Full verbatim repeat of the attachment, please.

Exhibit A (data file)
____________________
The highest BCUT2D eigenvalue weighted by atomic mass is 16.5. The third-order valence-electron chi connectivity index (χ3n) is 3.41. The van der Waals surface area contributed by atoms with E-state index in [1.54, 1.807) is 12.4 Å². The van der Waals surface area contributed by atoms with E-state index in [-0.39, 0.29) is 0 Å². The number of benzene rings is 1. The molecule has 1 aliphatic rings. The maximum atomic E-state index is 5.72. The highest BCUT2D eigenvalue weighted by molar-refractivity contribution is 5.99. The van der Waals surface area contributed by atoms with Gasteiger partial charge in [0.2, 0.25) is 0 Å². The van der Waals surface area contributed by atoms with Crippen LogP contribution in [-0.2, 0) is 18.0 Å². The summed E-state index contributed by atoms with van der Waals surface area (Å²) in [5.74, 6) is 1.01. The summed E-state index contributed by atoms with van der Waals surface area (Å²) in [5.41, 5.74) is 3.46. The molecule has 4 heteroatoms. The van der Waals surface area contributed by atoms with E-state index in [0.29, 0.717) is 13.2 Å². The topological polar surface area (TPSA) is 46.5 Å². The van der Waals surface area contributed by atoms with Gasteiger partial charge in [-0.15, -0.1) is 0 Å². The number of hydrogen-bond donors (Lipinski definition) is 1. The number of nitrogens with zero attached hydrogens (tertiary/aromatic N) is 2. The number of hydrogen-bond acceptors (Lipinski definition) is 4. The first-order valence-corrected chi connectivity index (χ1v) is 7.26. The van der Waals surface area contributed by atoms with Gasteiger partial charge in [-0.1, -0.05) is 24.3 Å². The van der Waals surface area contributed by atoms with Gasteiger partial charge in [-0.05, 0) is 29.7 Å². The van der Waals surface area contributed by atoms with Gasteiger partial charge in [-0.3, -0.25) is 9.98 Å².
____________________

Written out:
The highest BCUT2D eigenvalue weighted by atomic mass is 16.5. The third-order valence-electron chi connectivity index (χ3n) is 3.41. The van der Waals surface area contributed by atoms with E-state index in [1.54, 1.807) is 12.4 Å². The van der Waals surface area contributed by atoms with E-state index in [-0.39, 0.29) is 0 Å². The number of benzene rings is 1. The molecule has 1 aliphatic rings. The maximum atomic E-state index is 5.72. The highest BCUT2D eigenvalue weighted by molar-refractivity contribution is 5.99. The van der Waals surface area contributed by atoms with Gasteiger partial charge in [0.2, 0.25) is 0 Å². The van der Waals surface area contributed by atoms with Crippen LogP contribution in [-0.2, 0) is 18.0 Å². The summed E-state index contributed by atoms with van der Waals surface area (Å²) in [5.74, 6) is 1.01. The summed E-state index contributed by atoms with van der Waals surface area (Å²) in [5.41, 5.74) is 3.46. The molecule has 4 heteroatoms. The van der Waals surface area contributed by atoms with E-state index in [0.29, 0.717) is 13.2 Å². The topological polar surface area (TPSA) is 46.5 Å². The van der Waals surface area contributed by atoms with Gasteiger partial charge in [-0.15, -0.1) is 0 Å². The number of hydrogen-bond donors (Lipinski definition) is 1. The number of nitrogens with zero attached hydrogens (tertiary/aromatic N) is 2. The number of hydrogen-bond acceptors (Lipinski definition) is 4. The first-order valence-corrected chi connectivity index (χ1v) is 7.26. The van der Waals surface area contributed by atoms with Gasteiger partial charge in [-0.1, -0.05) is 24.3 Å². The van der Waals surface area contributed by atoms with Gasteiger partial charge in [-0.05, 0) is 29.7 Å². The van der Waals surface area contributed by atoms with Gasteiger partial charge in [-0.3, -0.25) is 9.98 Å².